Arriving in Jerusalem, with my traditional lack of organisational skills, Taka was a breath of fresh air. My
first day at MEND, came after ten days in Palestine, roaming the Old City and East Jerusalem, getting to
all the tourist sites before finding a flat and going “local”.

As a new volunteer, and coming out for eight weeks, my first task was to go through the web-site and
read up on MEND. This gave me enough knowledge of what MEND does and its prerogative before
meeting Lucy, who gave us her director’s insight. What came out of this was a glaring need to update
the web-site, a challenge which Taka’s “enfants” readily took up. The work plan that was devised for the
web-site was full of ideas, some practical, some not, and included the suggestion of a total re-
construction of the web-site (www.mendonline.org). Florence, who is good with computers, worked on
the technicalities like actually putting news updates and photos on the website, whilst others tried to
edit, change or write new content.

When our initial honeymoon period came to an end, and with Larissa (the third UK volunteer) working on
some dance-therapy workshops, I moved on to the MEND “Active Nonviolence Training Manual”. This is
an integral part of the MEND summer-camps, but the translation into English needed some serious re-
working. I was kept remarkably busy, as the new translation had to be good enough to send out for
funding, marketing and general information on MEND’s work.

Taka’s departure meant more work and also more responsibility for his “petits enfants”. I took over the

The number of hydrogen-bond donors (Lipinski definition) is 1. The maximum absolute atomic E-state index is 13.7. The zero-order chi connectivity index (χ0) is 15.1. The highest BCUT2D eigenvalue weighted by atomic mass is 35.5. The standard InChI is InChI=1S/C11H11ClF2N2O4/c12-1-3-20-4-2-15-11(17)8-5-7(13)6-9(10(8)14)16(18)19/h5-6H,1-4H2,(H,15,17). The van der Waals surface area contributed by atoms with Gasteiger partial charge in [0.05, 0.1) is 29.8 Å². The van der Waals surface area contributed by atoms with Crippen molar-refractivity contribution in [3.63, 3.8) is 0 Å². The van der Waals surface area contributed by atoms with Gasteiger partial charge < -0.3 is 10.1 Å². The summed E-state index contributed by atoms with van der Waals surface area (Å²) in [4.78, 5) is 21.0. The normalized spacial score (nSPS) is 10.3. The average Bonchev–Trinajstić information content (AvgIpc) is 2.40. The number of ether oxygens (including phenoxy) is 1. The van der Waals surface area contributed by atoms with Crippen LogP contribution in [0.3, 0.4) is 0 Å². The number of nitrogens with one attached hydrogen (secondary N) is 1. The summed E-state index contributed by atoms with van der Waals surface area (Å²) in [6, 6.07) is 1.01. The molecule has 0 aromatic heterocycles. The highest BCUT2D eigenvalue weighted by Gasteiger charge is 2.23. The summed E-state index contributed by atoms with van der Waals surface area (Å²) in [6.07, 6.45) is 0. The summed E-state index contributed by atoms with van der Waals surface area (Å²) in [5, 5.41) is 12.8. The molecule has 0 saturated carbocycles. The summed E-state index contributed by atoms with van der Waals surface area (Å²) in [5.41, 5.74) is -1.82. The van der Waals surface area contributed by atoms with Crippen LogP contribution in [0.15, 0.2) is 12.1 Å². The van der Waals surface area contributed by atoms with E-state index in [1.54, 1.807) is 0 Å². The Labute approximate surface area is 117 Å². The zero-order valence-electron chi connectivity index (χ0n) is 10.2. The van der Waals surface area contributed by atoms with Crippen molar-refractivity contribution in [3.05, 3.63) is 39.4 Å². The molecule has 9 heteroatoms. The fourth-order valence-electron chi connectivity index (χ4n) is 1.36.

“No Borders” project which Taka had been working on with an Italian non-profit dance company called
Botega. The project, which is ongoing and I hope see out, is for a “moving picture” employing the
concept of the “wall” as a barrier dividing peoples and cultures. After a meeting with the film-maker and
Botega, the proposal was written up (in Italian and English). As it stands, the write-up is being checked by
Botega in Italy and we are drawing up a budget before applying for funding. Being able to work on a
project from start, and isha’allah, to finish has proved to be incredibly worthwhile insight. I hope to make
it to the launch of “Here & Now” in Ramallah in April 2009.

While working on the latter, Flo and I were aksed by Lucy to take a look at the “Curriculum Project”
evaluation. The project is a 3 year work-in-progress, which aims to introduce a new national curriculum
into the Palestinian secondary school system, with more emphasis on interactive learning and civic
education, two concepts that are unfortunately in short supply in Palestinian civil education. What
quickly became evident was how poorly translated the final evaluation was. Over the final few weeks of
our stay in Jerusalem, we worked our way through the 40-odd pages of evaluation; rewriting most of the
translation. Once this was done we had a meeting with Nabil Shibli, who coordinated the whole project,
to iron out any discontinuities between his work and ours. The final step was another meeting, this time
with Lucy, to finalise the write-ups and decide what the next step should be. Nabil is will now be
travelling to a conference on “peace education” in Nairobi, Kenya. He will be using the Evaluation in his
work, something that I feel very proud of.

Outside the office, we all remained anchored to the role of MEND volunteers. We travelled all around
the West Bank, most notably for the “Town Hall Style Discussion” in Tul Karem, for which I took down
minutes and wrote the report. The discussion was a great experience for me personally, and also for
MEND as an organisation, as it fostered dialogue about nonviolence, human rights and personal
development in Palestine. This was my second visit to Tul Karem, after going up to meet MENDers and
spending the day with them the week before. The ease of movement we found working for MEND – we
went to every major city in the West Bank – gave us an unusually personal insight into life in Palestine and
the people living there themselves. The situation here is particular and complicated but the direct
contact we got while working with MEND was invaluable in achieving a greater understanding the
conflict. I look forward to, insha’allah, my next visit to Palestine, and future work for MEND on the “Here &
Now” project.